The Dallas Cowboys struck gold with Dak Prescott, finding their quarterback for the 2016 season (and arguably the future) in the fourth round of the 2016 draft after missing out on trading up for Paxton Lynch and Connor Cook. But they weren't the only ones who got great value out of a middle-to-late-round pick.
Here are the 10 biggest steals of the 2016 NFL Draft — including a couple of players who weren't drafted.
Riley Dixon, P, Broncos
Drafted: 7th round, No. 228 overall
2016 stats: 41.3 net avg
Dixon, drafted out of Syracuse, took Britton Colquitt's job and then set a rookie record for the highest net punting average. Denver did not allow a punt return of more than 17 yards.
Denver also found its leading rusher in the fourth round, drafting Devontae Booker with the No. 136 overall pick. The former Utah star made six starts in 16 games and while he fumbled too much (4) and averaged just 3.5 yards per carry, he proved to be a running back with receiver skills: He not only led the team in rushing (612 yards), he was third in receptions (31), giving the Broncos almost 900 total yards. He had a strong finish and with a new OC and O-line coach, Booker should benefit.
Joey Bosa may have gotten the headlines, but this 5-foot-11 linebacker out of Akron was the Chargers' leading tackler in just 12 games (7 starts).
Getty ImagesGetty Images
Robby Anderson, WR, Jets
Drafted: Undrafted free agent
2016 stats: 42 rec, 587 yards, 2 TDs
Anderson, a speedy undrafted free agent out of Temple, started eight of 16 games in the absence of Eric Decker and emerged as New York's No. 3 wide receiver, despite the team's season-long struggles at quarterback. The Jets' top deep threat, he had four catches of 40 or more yards, averaged 14 yards per catch and fumbled just once.
“I didn’t come in here to just say that I put on a helmet; I was a free agent; I got cut,” Anderson told Newsday. “I came here to do what I did. And I didn’t do what I wanted to do. I wanted to get a thousand yards. I want to go to the Super Bowl. So I’m still working for my goals.”
The defensive end out of Maryland made 15 starts in 16 games and broke Jacksonville's rookie record for sacks, joining Jalen Ramsey on the All-Rookie team. Ngakoue already has as many sacks as former Jags first-round pick Derrick Harvey finished his career with.
Getty ImagesGetty Images
Joe Thuney, LG, Patriots
Drafted: 3rd round, No. 78 overall
Thuney, drafted out of NC State, started all 16 games for a strong O-line that kept Tom Brady safe all season (sacked just 15 times) and paved the way for the Pats' Super Bowl run. Thuney needs to cut down on the penalties, but he played more snaps than anyone on the roster. New England also found a good one in wide receiver Malcolm Mitchell, a fourth-round pick (No. 112) out of Georgia who emerged as the No. 3 wide receiver, starting six of 14 games and making 32 catches for 401 yards and four TDs.
Kelley, an undrafted free agent out of Tulane, supplanted Matt Jones, started nine of 15 games and led Washington in rushing. Coach Jay Gruden said he thinks Kelley can be the Redskins' featured back next season.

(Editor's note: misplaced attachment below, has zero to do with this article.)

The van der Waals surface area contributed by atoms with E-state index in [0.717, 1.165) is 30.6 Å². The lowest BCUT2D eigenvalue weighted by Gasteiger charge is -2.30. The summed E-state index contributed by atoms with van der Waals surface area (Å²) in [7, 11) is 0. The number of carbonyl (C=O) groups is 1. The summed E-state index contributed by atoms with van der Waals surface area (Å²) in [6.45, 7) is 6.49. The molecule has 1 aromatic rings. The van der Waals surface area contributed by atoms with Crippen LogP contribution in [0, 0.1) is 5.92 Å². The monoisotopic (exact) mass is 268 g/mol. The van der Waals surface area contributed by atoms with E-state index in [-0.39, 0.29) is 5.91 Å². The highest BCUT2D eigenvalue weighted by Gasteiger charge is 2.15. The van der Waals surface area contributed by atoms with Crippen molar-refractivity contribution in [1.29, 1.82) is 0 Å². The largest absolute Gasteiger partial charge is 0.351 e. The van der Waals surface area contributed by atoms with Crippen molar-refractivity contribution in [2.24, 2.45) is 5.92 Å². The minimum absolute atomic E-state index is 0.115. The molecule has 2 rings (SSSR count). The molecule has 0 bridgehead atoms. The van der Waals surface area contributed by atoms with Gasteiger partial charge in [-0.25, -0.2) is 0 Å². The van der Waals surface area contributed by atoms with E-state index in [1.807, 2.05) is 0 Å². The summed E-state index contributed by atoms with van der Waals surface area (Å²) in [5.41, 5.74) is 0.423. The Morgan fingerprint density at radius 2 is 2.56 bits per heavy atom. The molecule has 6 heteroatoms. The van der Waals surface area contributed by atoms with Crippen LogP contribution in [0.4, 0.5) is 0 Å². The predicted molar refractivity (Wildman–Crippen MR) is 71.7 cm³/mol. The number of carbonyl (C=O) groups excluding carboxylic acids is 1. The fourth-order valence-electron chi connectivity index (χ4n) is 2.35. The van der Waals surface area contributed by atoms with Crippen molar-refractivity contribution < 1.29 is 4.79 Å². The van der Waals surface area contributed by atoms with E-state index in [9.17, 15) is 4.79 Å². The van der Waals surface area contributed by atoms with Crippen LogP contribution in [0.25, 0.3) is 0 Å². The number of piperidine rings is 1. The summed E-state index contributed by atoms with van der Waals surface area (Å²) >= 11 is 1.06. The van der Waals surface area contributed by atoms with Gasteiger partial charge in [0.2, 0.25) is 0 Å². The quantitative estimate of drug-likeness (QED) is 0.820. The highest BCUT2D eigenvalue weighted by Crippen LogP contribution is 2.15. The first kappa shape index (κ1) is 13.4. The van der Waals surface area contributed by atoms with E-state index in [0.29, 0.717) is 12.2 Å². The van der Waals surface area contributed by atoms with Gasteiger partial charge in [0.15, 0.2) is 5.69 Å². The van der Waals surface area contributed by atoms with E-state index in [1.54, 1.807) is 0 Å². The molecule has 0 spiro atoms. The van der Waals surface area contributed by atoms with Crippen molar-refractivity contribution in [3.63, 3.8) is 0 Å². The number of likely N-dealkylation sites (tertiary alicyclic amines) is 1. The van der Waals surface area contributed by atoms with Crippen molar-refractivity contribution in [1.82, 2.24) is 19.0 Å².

Michael Thomas, WR, Saints
Drafted: 2nd round, No. 47 overall
2016 stats: 92 rec, 1,137 yards, 9 TDs
Thomas, a nephew of Keyshawn Johnson, was part of a legendary draft class from Ohio State, where he won a national championship and impressed scouts with his size (6-3) and leaping ability. But he still slipped to the second round, where New Orleans snatched him up, and Thomas filled the void left by Marques Colston and helped the Saints' passing offense remain No. 1 in the league. Thomas led all rookies in receptions and receiving yards — his 92 catches were the second-most by a rookie in NFL history, and Football Outsiders rated it the best rookie season by a receiver since Randy Moss — but somehow didn't get picked for the Pro Bowl.
The Saints also got a steal in signing kicker Wil Lutz, an undrafted free agent out of Georgia State who was cut by the Ravens in the preseason. Lutz made 28 of 34 field goals, including a 52-yarder to beat Carolina in October.
Howard, drafted out of Indiana, finished second to only Ezekiel Elliott among all running backs — not just rookies — despite not starting until Week 4. He had seven 100-yard games and his 5.2-yard average was better than that of every other 1,000-yard rusher except LeSean McCoy. Howard set several team rookie records and joined Walter Payton as the only Bears to rush for 1,300 yards and 5 per carry in a season.
Hill slipped to the fifth round due to a domestic violence conviction while at Oklahoma State. But he rewarded Kansas City by joining Prescott and Elliott as the only rookies to make the Pro Bowl. Hill was one of the most versatile weapons in the NFL and emerged as the league's top punt return man, averaging 15.2 yards and earning Devin Hester comparisons. He also had the two fastest plays in the NFL this season and led the Chiefs in TDs.
In case you don't know the story by now ... Prescott slipped to the fourth round due to DUI charges before the draft. And when Dallas backup Kellen Moore and starter Tony Romo both went down with injuries in the preseason, the former Mississippi State star took the job and never gave it back. He led the Cowboys to a 13-3 season and an NFC East title, falling just short in his playoff debut despite passing for 302 yards. He set various team and rookie records, earned a Pro Bowl spot and almost certainly established himself as the Cowboys' quarterback of next season and the future beyond. (Right, Jerry?)